Any type of coax, with any type of connectors that is installed with those sub-standard methods/practices/workmanship/planning would be considered "garbage work". Believe me when I tell you, when you've been doing it long enough... you see it all throughout the industry. Nothing at all specific to "ham guys".... Not in the LEAST!

.
 

ko6jw_2

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Many hams that I know have never attached an N connector and can't solder a PL-259 to save their lives. N connectors are much easier to attach, somewhat weather resistant and constant impedance. They are more expensive. I think the ham radio community needs to pressure radio manufacturers to switch.
 

Tech21

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Many hams that I know have never attached an N connector and can't solder a PL-259 to save their lives. N connectors are much easier to attach, somewhat weather resistant and constant impedance. They are more expensive. I think the ham radio community needs to pressure radio manufacturers to switch.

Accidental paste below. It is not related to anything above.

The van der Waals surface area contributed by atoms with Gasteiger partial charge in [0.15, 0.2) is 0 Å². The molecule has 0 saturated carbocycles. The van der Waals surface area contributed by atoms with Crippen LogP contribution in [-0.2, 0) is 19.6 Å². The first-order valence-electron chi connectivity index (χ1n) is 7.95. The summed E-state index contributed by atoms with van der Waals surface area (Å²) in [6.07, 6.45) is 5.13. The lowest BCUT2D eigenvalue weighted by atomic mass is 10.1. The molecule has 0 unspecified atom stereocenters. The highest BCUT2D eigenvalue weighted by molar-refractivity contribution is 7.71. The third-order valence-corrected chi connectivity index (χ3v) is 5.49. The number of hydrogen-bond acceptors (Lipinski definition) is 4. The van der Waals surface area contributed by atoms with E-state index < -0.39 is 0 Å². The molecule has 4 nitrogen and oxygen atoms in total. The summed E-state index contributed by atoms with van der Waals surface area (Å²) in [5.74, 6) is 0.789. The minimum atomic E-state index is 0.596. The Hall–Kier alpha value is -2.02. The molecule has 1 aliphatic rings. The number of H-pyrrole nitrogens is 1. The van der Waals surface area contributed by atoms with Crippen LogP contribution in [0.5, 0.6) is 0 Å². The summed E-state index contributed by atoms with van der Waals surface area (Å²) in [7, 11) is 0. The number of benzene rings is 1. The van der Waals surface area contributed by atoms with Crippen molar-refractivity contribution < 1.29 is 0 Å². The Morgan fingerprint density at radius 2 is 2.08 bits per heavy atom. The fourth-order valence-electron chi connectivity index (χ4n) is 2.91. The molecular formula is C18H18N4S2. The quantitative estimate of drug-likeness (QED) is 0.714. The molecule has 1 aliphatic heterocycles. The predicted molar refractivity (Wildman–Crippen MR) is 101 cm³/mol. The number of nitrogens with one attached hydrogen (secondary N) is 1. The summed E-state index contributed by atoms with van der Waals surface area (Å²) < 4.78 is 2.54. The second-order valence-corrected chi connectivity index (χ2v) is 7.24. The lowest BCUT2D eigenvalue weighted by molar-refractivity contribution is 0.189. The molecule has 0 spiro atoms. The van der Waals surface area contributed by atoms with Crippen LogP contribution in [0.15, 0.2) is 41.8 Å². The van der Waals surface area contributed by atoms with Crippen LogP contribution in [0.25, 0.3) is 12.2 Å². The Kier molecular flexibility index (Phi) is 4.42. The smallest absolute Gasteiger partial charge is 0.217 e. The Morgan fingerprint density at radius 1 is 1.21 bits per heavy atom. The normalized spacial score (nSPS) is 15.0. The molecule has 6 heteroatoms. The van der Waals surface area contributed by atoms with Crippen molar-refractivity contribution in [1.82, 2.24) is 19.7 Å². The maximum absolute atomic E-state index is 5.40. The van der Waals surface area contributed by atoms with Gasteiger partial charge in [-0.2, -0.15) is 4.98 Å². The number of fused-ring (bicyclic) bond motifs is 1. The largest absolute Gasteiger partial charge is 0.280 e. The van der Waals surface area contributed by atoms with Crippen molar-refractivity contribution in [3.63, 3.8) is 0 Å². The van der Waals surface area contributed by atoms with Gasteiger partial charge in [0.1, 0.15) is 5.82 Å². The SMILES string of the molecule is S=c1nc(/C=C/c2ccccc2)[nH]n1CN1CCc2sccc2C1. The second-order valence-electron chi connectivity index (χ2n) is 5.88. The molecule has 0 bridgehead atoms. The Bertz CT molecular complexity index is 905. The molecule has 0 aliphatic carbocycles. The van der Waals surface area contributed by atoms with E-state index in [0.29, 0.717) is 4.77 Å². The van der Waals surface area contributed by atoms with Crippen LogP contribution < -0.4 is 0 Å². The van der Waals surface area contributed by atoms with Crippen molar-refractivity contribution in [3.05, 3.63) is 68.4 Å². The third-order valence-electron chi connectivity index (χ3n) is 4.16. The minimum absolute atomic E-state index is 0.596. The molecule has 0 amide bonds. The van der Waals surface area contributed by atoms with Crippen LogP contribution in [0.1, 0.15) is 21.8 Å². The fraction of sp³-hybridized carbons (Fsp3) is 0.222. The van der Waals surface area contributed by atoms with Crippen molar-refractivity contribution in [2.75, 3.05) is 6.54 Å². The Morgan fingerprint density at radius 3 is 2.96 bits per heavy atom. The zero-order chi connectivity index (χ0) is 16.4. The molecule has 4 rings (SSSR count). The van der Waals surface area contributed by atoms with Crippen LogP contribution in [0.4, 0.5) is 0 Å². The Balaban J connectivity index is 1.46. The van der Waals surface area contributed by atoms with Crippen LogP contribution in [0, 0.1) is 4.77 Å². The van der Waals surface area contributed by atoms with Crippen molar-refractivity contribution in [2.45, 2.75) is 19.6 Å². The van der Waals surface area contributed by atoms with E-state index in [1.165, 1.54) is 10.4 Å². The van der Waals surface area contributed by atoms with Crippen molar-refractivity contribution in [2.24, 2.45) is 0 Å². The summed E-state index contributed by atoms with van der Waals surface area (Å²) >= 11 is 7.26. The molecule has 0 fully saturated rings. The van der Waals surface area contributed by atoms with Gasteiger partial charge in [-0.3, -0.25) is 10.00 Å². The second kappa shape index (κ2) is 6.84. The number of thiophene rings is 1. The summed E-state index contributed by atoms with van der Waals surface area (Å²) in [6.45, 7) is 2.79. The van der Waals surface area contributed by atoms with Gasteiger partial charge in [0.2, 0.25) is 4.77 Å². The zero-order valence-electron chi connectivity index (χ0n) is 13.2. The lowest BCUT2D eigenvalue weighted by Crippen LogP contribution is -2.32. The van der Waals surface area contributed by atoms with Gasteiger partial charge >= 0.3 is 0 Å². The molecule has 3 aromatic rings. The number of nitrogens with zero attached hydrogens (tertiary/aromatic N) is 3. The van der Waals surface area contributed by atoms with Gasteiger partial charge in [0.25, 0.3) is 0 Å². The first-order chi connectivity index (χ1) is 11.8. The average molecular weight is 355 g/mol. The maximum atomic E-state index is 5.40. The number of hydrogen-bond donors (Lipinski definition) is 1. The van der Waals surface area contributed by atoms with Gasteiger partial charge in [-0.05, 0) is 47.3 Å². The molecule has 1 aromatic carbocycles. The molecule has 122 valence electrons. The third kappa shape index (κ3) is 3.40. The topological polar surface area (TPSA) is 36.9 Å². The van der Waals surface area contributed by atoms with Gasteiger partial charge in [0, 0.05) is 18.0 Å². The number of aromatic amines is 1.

I am glad the part of the industry I deal with is all n-type, with the occasional 7/16 DIN connector depending on the cable size going up the tower. When you're dealing with public safety or commercial customers, skimping on the cable or connector is absolutely not an option.
 

mmckenna

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PL-259 = Shielded banana plug.

Yeah, PL-259's are cheap and easy to install. For HF, 2 meter and even 70cm, they are 'good enough' for most hobbyists. Used to see them more frequently in the commercial world, but it's becoming rare. Passive InterModulation (PIM), higher frequencies, etc. have all lead to the need for higher spec connectors on the commercial side. The only UHF connectors I install at work are for mobile VHF/UHF radios. All our 800MHz mobiles have N connectors. 7-16 is pretty common on the 800MHz gear for combiners and antennas.